Back to School: Reading Camp Movement Fun! Dancing to Stories
|Bookstore Story/Movement Time!|
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Hello EC Community,
I am temporarily interrupting my DANCING THROUGHOUT THE DAY series (which will return next month with Part 6: A Movement Exploration That Addresses Social Studies) to bring you some ideas for dancing to three favorite children's books. I helped to develop a curriculum for a six-week reading day camp this summer. The camp's mission is to help bring children up to the 3rd Grade reading level. Thirty books were studied, one each day, and my part in the lessons was to get the children up and moving, while reinforcing the learning. Right up my alley, of course! On the list of books were a few that I had already developed for movement activities, but most were ones that I have not used before. The books are a little more advanced than the early childhood levels, but I have found that the preschool set loves to dance to stories such as these.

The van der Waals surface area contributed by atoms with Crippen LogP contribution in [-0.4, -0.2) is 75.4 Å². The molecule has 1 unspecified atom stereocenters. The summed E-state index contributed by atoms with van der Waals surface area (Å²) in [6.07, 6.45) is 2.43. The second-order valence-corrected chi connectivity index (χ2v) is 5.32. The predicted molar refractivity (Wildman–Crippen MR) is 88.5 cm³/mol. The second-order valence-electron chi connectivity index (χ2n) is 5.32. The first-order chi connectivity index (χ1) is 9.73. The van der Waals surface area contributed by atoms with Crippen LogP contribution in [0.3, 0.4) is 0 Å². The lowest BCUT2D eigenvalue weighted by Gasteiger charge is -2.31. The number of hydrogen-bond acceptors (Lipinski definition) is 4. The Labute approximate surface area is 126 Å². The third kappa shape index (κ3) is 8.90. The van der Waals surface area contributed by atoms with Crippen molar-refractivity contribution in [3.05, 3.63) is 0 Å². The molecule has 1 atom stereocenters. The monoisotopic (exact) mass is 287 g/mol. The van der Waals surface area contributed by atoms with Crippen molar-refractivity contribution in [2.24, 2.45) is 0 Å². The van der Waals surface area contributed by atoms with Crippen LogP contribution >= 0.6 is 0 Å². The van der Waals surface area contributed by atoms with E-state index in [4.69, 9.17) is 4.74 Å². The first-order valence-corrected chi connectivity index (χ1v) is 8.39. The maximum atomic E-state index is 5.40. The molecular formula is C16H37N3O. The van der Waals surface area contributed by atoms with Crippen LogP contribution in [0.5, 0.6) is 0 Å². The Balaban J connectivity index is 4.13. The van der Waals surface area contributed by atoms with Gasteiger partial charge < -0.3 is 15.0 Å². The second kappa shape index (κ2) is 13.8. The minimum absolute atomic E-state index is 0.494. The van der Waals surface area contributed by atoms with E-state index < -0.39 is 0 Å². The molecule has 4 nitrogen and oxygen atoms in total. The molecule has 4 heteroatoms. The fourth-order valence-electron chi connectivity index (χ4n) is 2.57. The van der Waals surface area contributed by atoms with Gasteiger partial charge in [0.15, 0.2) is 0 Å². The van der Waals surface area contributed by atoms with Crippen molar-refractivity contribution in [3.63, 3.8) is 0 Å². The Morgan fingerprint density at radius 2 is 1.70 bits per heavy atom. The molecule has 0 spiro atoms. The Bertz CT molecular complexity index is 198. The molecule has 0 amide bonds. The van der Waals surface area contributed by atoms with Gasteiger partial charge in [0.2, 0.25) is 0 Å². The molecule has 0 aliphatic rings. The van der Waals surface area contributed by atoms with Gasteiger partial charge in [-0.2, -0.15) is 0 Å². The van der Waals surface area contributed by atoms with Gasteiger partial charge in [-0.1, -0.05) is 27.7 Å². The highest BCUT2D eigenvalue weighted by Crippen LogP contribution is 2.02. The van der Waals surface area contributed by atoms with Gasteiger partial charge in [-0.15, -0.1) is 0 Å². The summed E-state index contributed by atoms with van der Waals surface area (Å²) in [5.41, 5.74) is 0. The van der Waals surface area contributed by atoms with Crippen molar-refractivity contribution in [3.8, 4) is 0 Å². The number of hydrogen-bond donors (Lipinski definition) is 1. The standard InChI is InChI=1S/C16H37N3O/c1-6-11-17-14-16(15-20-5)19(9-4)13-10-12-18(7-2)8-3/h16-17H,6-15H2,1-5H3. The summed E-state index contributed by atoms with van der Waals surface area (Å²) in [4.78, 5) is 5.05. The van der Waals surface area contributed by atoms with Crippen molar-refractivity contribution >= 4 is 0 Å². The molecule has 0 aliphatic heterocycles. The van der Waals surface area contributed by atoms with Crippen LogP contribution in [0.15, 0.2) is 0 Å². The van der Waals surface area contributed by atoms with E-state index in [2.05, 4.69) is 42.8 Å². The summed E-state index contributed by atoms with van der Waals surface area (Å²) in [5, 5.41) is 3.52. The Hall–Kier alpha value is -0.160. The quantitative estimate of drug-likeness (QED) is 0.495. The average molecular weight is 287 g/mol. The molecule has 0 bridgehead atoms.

Moving and dancing to the stories can help the children, through kinesthetic learning, with sequencing, identifying with characters, exploring and learning about the setting and background, vocabulary acquisition, and many other valuable pre-literacy and early language skills.
So, I decided to share in this month's blog entry three of the activities that I developed, in order to pass them along to you and your students. School is starting soon -- I hope you can incorporate some of these lively and fun ideas into your children's day! Photos on this page are from recent visits to bookstores where I presented workshops about dancing to books and stories.
|Children Dancing to Stories|
1. Imogene's Antlers, by David Small
This is one of my favorite children's books. A creative, imaginative story told with fun and grace, your students will love this dramatic play and dancing activity after you have read the story aloud.
Music: One lively, upbeat instrumental musical selection
Space: The children can move all together in the shared space, or you can divide them up into two or three groups, one group dancing while the others watch. Give the audience group a task, such as, What do you think it would feel like to have enormous antlers on your head?
As you give a movement prompt, allow time for the children to develop each idea in movement. Say to the children:
Now jump out of bed and run to the mirror. Let me see your surprised face again! Try to get dressed. Can you pull your shirt over your head? Get your shirt stuck in your antlers like Imogene did. How about trying to comb your hair? What else do you need to do to get ready this morning?